DON’T BOTHER WITH THE QUEUES
Some of the stores have huge queues outside as there’s a limit on how many shoppers can be browsing at once; Gucci, Prada, Ralph Lauren, Pandora, Cath Kidston and Coach nearly always have some degree of queue outside, but my advice is to avoid getting in line and browse the rest of the village instead. It’s set out in such a way that you have to walk the length of the main street and then back again, and it’s always far quieter on the way back if you’re desperate for a look inside. Don’t waste valuable shopping minutes queuing up if you don’t have to!
AVOID GETTING CARRIED AWAY
We’ve all been there. You stop thinking logically and start getting caught up in the fact that ‘this is half price!’ when it’s still in fact £1500. When everything is so expensive, a pair of earrings for £60.00 seems like pocket change – but if you were to remove yourself from that time and place would you think that’s a reasonable amount to spend? If yes, knock yourself out and enjoy it! If not, maybe put it down and head to ASOS when you get home instead. I’ve made mistakes many times, thinking that I really needed a bright blue tote bag because it was 60% off, only to regret it a week later when I came to the realisation I dropped a tonne of cash on something I’m going to get very little use out of. Be sensible and think logically!
ALLOW ENOUGH TIME & ENJOY SOME REFRESHMENTS
Practically every time I visit Bicester Village I’m there for about six hours; there are so many boutiques, but there are also so many cafes, restaurants and pop-ups to visit along the way. I tend to start with brunch in the Farmhouse, visit The Wolseley for lunch or dinner, stop for coffee in Le Pain Quotidien or Pret, and enjoy a cake in Rapha’s. Half of the fun is pausing to have a chat, rehydrate and have a look at what you’ve bought – don’t rush around or try and do the whole village in two hours.
SIGN UP FOR ADDED DISCOUNT DAYS
Quite often there’s a village-wide added discount day, where you can get up to an extra 20% off your purchases – something that can make a real difference if you’re dropping hundreds of pounds at once. Signing up for Bicester Village’s newsletter will give you advance notice on when this is happening, as well as the boutiques that are participating, so you can plan your trip (and save your money!)
For me, Bicester Village is a shopping destination I visit regularly just to see what’s on offer; half of the time I come away completely empty handed, but often I find something that’s truly worth the drive. I’ve managed to buy a black Givenchy Antigona (that you’ll see in this post) and the pale pink one in these pictures, both of which were about £1000 cheaper than in store, as well as a couple of Anya Hindmarsh Eyes bags for half price; one time I picked up a Mulberry cape for 75% off, while often I can nab current season Kate Spade for about 40% off the high street prices.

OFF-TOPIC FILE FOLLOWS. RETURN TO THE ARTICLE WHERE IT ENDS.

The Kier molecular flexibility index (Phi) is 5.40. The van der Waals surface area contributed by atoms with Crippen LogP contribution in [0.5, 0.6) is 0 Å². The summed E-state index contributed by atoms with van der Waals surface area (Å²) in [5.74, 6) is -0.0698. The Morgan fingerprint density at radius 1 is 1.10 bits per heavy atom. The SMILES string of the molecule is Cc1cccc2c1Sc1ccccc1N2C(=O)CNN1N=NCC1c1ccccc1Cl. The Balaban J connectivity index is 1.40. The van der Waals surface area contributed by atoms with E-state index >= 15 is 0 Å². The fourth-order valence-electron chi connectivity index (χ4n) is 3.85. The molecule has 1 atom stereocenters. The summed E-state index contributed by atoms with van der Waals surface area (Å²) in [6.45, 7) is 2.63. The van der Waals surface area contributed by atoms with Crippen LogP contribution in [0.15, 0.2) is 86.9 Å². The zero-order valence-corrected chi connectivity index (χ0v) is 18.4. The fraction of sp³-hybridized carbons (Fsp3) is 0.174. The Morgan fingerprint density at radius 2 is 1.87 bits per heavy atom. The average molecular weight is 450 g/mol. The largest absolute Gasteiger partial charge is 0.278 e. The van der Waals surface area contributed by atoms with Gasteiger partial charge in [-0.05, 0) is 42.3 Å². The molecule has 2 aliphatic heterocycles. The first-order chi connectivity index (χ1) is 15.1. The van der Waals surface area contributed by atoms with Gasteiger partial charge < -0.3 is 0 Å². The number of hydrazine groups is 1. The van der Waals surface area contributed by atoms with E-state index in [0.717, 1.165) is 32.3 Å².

Just before Christmas I picked up a Michael Kors bag for my mum for 75% off (and went back to get myself one too!) while Furla and Coach often have the perfect accessory for what I’m looking for, at least half price. (The bag in this post was a bargain £109 vs £250!) My all time best buy though was a Burberry bag that I’d seen on the catwalk but winced at the £2500 price tag; a year later it was in store with an additional 20% off, so I managed to make it mine for £450 – you just can’t argue with that.
I love a designer bag; as someone who grew up never being allowed to have the proper brands, I see it as a reward for my hard work and financial independence. Although spending that much on one item may seem crazy for many, for me it’s what I save for and reward myself with when I can afford to do so. If you love investing in designer quality but don’t want to spend the full retail value, Bicester Village is a great place to visit.
FYI the Givenchy Antigona Medium Tote in these pictures is still available to buy online for £2090.00 – I got it for £1090.00 in the village.
The Michael Kors sunglasses are very similar to these ones retailing for £166.00 – but I paid £80.00
Find out more: www.bicestervillage.com
This post is in no way affiliated with Bicester Village; I visit of my own accord and spend my own money.